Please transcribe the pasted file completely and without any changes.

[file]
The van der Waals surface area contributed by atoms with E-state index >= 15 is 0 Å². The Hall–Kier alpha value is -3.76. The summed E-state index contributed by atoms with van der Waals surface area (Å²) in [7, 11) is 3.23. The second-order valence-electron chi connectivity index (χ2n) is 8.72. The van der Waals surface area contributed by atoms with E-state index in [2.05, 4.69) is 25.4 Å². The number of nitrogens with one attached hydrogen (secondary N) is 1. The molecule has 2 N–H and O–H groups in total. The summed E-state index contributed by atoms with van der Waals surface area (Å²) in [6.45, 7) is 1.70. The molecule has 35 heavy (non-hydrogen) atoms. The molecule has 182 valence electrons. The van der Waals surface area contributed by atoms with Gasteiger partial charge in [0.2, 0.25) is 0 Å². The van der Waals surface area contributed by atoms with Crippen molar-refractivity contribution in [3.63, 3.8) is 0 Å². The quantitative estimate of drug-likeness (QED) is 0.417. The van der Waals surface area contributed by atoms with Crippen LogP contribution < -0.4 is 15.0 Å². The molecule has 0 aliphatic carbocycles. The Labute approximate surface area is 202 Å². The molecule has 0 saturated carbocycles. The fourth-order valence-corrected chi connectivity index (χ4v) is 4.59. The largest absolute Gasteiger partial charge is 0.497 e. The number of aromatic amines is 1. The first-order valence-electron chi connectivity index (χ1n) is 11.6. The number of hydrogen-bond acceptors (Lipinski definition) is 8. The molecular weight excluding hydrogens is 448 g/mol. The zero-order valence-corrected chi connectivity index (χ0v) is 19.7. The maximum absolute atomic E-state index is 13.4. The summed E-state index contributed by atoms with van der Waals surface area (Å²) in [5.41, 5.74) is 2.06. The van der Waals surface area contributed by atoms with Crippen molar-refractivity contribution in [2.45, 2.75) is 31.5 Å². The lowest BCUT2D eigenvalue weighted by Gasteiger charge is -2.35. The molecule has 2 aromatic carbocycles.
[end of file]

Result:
The van der Waals surface area contributed by atoms with E-state index >= 15 is 0 Å². The Hall–Kier alpha value is -3.76. The summed E-state index contributed by atoms with van der Waals surface area (Å²) in [7, 11) is 3.23. The second-order valence-electron chi connectivity index (χ2n) is 8.72. The van der Waals surface area contributed by atoms with E-state index in [2.05, 4.69) is 25.4 Å². The number of nitrogens with one attached hydrogen (secondary N) is 1. The molecule has 2 N–H and O–H groups in total. The summed E-state index contributed by atoms with van der Waals surface area (Å²) in [6.45, 7) is 1.70. The molecule has 35 heavy (non-hydrogen) atoms. The molecule has 182 valence electrons. The van der Waals surface area contributed by atoms with Gasteiger partial charge in [0.2, 0.25) is 0 Å². The van der Waals surface area contributed by atoms with Crippen molar-refractivity contribution in [3.63, 3.8) is 0 Å². The quantitative estimate of drug-likeness (QED) is 0.417. The van der Waals surface area contributed by atoms with Crippen LogP contribution < -0.4 is 15.0 Å². The molecule has 0 aliphatic carbocycles. The Labute approximate surface area is 202 Å². The molecule has 0 saturated carbocycles. The fourth-order valence-corrected chi connectivity index (χ4v) is 4.59. The largest absolute Gasteiger partial charge is 0.497 e. The number of aromatic amines is 1. The first-order valence-electron chi connectivity index (χ1n) is 11.6. The number of hydrogen-bond acceptors (Lipinski definition) is 8. The molecular weight excluding hydrogens is 448 g/mol. The zero-order valence-corrected chi connectivity index (χ0v) is 19.7. The maximum absolute atomic E-state index is 13.4. The summed E-state index contributed by atoms with van der Waals surface area (Å²) in [5.41, 5.74) is 2.06. The van der Waals surface area contributed by atoms with Crippen molar-refractivity contribution in [2.45, 2.75) is 31.5 Å². The lowest BCUT2D eigenvalue weighted by Gasteiger charge is -2.35. The molecule has 2 aromatic carbocycles.